Disaster Forum Kicks Off with Salvation Army Update on Haiti

January 26, 2010

This morning, Major George Polarek, who recently returned from Haiti, offered the audience at BCLC’s forum on National Resiliency and Gulf Coast Recovery several on-the-ground insights on earthquake response from the Salvation Army’s perspective. salvation-army_b_sm

The Salvation Army has operated in Haiti for 60 years. Its main compound in Haiti is Delmas 2 in Port-au-Prince, “the second-worst area in Haiti,” says Polarek.  The Salvation Army contingent in Haiti is one of the organization’s largest in the hemisphere. 60 officers speak Creole and are ingrained in the Haitian culture.

Pre-earthquake, the compound included a 1,500-student school and a nearby soccer field.

Post-earthquake, 12,000 survivors have set up a camp on or near the soccer field and Delmas 2. The UN has given the Salvation Army management responsibility of the soccer field camp and a nearby camp — the Salvation Army now has 20,000 homeless Haitians under its direct care.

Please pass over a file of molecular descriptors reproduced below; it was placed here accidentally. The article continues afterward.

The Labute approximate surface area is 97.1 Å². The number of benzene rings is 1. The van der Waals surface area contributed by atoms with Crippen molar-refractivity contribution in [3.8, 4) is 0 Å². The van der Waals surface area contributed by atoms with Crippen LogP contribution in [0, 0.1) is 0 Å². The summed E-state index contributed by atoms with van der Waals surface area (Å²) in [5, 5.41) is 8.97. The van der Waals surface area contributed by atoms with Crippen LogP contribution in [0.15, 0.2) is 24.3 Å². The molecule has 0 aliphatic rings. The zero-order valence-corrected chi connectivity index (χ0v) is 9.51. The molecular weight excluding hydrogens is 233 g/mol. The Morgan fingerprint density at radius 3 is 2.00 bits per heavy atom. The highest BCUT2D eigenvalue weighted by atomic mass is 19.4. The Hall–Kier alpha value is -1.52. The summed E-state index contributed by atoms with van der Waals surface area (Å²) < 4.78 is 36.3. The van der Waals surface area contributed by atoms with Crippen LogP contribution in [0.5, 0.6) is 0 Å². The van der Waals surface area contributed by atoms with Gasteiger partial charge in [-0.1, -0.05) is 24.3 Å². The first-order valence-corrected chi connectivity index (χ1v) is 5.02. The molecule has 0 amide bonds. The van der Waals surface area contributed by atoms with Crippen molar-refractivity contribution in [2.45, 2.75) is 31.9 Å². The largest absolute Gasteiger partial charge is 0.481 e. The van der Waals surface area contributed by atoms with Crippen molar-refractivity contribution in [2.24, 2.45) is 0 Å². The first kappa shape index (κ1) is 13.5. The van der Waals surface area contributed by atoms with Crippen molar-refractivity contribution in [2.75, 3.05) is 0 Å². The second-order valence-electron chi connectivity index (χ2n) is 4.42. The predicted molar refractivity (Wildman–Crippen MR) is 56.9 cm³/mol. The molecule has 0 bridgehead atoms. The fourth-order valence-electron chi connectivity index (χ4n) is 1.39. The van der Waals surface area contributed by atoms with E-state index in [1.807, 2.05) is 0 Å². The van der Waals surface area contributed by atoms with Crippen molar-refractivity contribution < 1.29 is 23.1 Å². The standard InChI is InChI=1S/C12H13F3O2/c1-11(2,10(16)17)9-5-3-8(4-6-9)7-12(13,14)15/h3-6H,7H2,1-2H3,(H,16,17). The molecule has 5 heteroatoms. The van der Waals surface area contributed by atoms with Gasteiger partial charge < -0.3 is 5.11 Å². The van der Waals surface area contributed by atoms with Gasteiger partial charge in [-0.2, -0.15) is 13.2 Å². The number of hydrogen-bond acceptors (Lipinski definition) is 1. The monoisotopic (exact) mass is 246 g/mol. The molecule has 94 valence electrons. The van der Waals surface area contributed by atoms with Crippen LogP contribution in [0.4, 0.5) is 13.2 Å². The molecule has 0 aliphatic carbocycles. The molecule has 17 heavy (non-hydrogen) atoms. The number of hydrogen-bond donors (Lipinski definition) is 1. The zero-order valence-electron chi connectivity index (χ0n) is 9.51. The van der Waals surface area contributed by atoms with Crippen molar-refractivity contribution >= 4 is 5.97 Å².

According to Polarek, the Salvation Army is able to distribute 10,000 MREs (meals ready to eat) within 10 minutes in Haiti. It is able to filter 30,000 liters of water every single day to provide survivors clean drinking water. Thousands of people have received medical, nutritional, and security assistance from Salvation Army team members.

The good news today is that the Salvation Army has been able to re-open a makeshift school in Delmas 2. While the road ahead to make people feel secure and safe in Haiti is long and arduous, this small but significant achievement will hopefully bring much-needed comfort to three- to six-year-olds affected by the crisis.

See the Salvation Army’s website for more information.